Kyle Busch hurt in NASCAR Xfinity Series crash, will miss Daytona 500

Kyle Busch hurt in NASCAR Xfinity Series crash, will miss Daytona 500
NASCAR driver Kyle Busch is placed on a stretcher after he was involved in a multi-car crash during the Xfinity Series race at Daytona International Speedway on Saturday. (John Raoux / Associated Press)

Within a span of 24 hours, both of the Busch brothers who rank among NASCAR's top drivers were forced out of the sport's biggest race.

Kyle Busch broke his right leg and left foot in a frightening crash during a race in NASCAR's second-level series Saturday at Daytona International Speedway that knocked him out of the Daytona 500 on Sunday.


That came one day after his older brother Kurt was suspended indefinitely by NASCAR in a domestic-violence case.

In an extraordinary turn of events, Kyle Busch was being taken to a local hospital for treatment shortly before Kurt Busch was making a last-chance appeal of his suspension at NASCAR's Daytona Beach headquarters. Busch lost the appeal.

Kyle Busch's team, Joe Gibbs Racing, said veteran Matt Crafton would drive Busch's No. 18 Toyota in the Daytona 500.

Kurt Busch's team, Stewart-Haas Racing, tapped Regan Smith to take over the No. 41 Chevrolet in NASCAR's crown-jewel race.

Smith also was involved in a separate crash in Saturday's NASCAR Xfinity Series race at Daytona but escaped injury.

Meanwhile, the race was won by Ryan Reed, a 21-year-old Bakersfield native who was diagnosed with diabetes four years ago. It was Reed's first victory in the Xfinity Series.

Gibbs said Kyle Busch, 29, was undergoing surgery after suffering a compound fracture of his right leg.

Busch's car was collected in a 10-car crash with nine laps left in the 120-lap race. His car skidded almost in a straight line at high speed across the infield in front of the main straightaway and slammed head-on into an inside retaining wall.

The wall was not one of the so-called soft walls that have been installed in many sections of major speedways nationwide, walls also known as SAFER (Steel and Foam Energy Reduction) barriers.

A sizable portion of Daytona International Speedway has SAFER barriers but the track's president, Joie Chitwood, nonetheless said the speedway "did not live up to its responsibility today."

"We should have had a SAFER barrier there" where Busch crashed, he told reporters. "We did not. We're going to fix that right now."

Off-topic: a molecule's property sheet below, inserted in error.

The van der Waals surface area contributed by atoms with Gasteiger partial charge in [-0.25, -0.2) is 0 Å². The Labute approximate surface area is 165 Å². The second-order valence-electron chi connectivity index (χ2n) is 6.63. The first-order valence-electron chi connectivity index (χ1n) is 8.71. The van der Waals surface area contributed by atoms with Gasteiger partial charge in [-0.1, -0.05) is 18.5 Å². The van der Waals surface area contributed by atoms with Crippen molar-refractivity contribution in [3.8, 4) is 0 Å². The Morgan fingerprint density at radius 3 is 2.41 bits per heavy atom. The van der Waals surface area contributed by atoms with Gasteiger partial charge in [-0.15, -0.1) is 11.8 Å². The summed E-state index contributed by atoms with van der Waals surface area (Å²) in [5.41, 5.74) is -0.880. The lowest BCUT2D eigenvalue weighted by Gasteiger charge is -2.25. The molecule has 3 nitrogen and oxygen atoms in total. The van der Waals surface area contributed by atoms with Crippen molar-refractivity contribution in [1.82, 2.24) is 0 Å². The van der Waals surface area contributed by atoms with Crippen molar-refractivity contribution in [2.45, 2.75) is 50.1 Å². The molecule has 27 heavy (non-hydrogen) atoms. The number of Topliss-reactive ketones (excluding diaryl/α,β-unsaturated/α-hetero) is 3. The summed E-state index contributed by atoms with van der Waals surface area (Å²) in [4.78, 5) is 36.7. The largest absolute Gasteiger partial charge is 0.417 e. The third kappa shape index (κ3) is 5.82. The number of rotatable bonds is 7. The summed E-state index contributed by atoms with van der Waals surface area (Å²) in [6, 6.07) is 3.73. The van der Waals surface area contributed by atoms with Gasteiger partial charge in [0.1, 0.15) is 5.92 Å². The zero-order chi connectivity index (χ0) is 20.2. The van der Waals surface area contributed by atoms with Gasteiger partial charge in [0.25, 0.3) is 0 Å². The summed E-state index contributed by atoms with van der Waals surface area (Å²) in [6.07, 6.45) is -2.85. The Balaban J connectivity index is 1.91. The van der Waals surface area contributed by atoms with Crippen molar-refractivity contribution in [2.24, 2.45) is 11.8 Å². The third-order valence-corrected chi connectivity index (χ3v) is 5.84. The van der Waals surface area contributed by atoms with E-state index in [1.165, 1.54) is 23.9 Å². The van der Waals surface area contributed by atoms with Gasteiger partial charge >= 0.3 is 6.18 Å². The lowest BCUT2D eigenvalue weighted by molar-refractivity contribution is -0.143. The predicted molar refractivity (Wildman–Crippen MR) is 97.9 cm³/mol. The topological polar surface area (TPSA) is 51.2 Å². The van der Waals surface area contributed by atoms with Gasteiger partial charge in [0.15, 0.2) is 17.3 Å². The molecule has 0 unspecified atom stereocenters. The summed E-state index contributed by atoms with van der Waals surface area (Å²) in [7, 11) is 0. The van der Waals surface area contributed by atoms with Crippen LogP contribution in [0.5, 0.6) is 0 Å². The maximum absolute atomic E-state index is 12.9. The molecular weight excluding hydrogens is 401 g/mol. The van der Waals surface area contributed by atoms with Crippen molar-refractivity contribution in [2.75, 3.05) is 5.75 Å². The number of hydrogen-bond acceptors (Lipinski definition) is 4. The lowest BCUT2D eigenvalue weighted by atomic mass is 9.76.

He said packs of tires were being installed Saturday night in front of the hard wall hit by Busch in time for the Daytona 500. After the race, SAFER barriers will be installed "on every inch at this property," Chitwood said. "This is not going to happen again."

Chitwood's remarks came after Busch's accident again prompted many in NASCAR Nation, including six-time Sprint Cup Champion Jimmie Johnson, to assert that soft walls be universal in the sport.

"Man I hope @KyleBusch is alright," Johnson said on Twitter: "It's beyond me why we don't have soft walls everywhere."


Kurt Busch, 36, was suspended indefinitely by NASCAR on Friday after a family court judge in Delaware found that it was "more likely than not" that Kurt Busch committed domestic violence against an ex-girlfriend last fall.

The elder Busch brother has denied the allegations and he appealed his suspension to a three-member NASCAR appeals panel Saturday.

The panel upheld the suspension, so Busch immediately took his case to NASCAR's final appeals officer, Bryan Moss, who likewise upheld the suspension Saturday night.

Stewart-Haas Racing said it planned to have Smith replace Busch in the Daytona 500 regardless of the appeal's outcome.

Reed drives the No. 16 Ford for Roush Fenway Racing in the NASCAR Xfinity Series, and with a push from his teammate Chris Buescher, Reed passed Brad Keselowski on the final lap for the victory Saturday.

An earlier crash in the race involved a dozen cars that included Smith's Chevrolet, which flipped over but landed upright on its tires.

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